US startup aims to turn tables on hackers

US startup Shape Security is turning the tables against hackers by using one of their own techniques against them

US startup Shape Security is turning the tables against hackers by using one of their own techniques against them.

The firm said its product makes it more difficult for hackers to carry out automated attacks, turning websites into “moving targets” by continually changing their code.

Shape Security’s technology changes the HTML, JavaScript and cascading style sheets (CSS) used to create websites without altering the look and feel of the website for legitimate users.

This is similar to the polymorphism technique used by hackers to avoid detection by making malware difficult to recognise because it is designed to rewrite its code each time it infects a new machine.

The novel approach is aimed at defending websites from attackers who use low-cost automated software tools that identify and exploit code vulnerabilities.

“This may help break the economics of breaches like the one Target experienced in late 2013,” Sumit Agarwal, the firm’s founder wrote in a blog post.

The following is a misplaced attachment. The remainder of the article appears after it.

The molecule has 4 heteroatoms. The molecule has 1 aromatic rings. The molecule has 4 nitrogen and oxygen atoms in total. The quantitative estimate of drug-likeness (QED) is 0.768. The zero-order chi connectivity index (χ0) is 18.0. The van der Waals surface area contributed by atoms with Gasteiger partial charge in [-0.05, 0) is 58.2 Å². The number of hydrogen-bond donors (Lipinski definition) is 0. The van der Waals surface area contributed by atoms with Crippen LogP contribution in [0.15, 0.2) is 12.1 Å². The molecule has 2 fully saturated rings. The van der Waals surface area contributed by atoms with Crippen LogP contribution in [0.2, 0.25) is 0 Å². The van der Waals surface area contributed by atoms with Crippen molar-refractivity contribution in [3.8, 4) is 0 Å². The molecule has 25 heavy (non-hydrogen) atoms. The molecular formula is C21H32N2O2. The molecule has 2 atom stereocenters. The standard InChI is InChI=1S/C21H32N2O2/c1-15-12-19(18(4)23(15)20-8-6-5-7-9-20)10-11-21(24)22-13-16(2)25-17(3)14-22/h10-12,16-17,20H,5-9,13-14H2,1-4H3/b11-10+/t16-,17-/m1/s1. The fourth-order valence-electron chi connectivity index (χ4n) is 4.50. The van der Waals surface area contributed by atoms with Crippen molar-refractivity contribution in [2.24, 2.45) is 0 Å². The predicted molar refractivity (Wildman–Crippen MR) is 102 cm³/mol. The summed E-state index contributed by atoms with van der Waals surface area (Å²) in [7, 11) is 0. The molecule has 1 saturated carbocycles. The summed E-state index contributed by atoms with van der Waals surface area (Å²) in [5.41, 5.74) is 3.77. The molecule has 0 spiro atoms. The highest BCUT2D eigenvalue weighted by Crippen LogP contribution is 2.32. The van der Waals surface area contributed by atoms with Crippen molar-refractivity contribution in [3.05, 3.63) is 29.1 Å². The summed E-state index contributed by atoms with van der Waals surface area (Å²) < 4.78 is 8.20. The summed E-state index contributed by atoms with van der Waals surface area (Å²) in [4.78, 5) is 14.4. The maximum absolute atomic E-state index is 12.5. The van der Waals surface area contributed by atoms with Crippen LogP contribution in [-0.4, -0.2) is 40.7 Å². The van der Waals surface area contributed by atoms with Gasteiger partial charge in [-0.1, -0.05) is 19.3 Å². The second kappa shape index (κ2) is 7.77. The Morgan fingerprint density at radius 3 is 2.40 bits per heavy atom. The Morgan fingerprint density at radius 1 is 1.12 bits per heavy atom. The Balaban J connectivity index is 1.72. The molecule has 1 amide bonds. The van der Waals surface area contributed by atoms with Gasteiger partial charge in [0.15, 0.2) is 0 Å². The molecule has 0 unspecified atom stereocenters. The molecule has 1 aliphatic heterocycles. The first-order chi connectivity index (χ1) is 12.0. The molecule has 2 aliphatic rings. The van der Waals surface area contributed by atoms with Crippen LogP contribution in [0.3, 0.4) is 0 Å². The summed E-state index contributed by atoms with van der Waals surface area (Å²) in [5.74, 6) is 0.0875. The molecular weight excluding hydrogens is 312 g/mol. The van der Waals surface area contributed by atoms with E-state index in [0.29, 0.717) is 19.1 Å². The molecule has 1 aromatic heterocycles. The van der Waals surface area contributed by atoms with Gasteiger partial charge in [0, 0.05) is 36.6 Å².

“Many web attacks are only profitable if automated. Criminal enterprises pursue profit – without automated scripts, many of today’s attacks cease to be economically viable,” he said.

This is consistent with the growing security trend of analysing attacker business models and looking for ways to undermine or disrupt them that is used by Microsoft, Adobe and others.

Detractors have said that given time attackers could probably identify parts of code that do not change, but that would take time and effort, diminishing an attacker’s return on investment.

According to Smart Security, several companies have tested the ShapeShifter network appliance, including Citigroup bank and the ticket seller StubHub.

The firm had raised $26m from investors ahead of its product launch and has several high-profile backers, including Google, Google chairman Eric Schmidt's investment company TomorrowVentures, and Enrique Salem, the former chief executive of security firm Symantec.

More on anti-hacker disruption

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  • Disruption key to data protection, says HP
  • Microsoft evolves disruption anti-cyber crime tactic
  • Accept defeat and change the battle plan, says Adobe security chief
  • Microsoft uses disruption strategy to tackle botnets
  • Microsoft partnership takes down 1,000 cyber crime botnets
  • Microsoft unveils state-of-the-art Cybercrime Center


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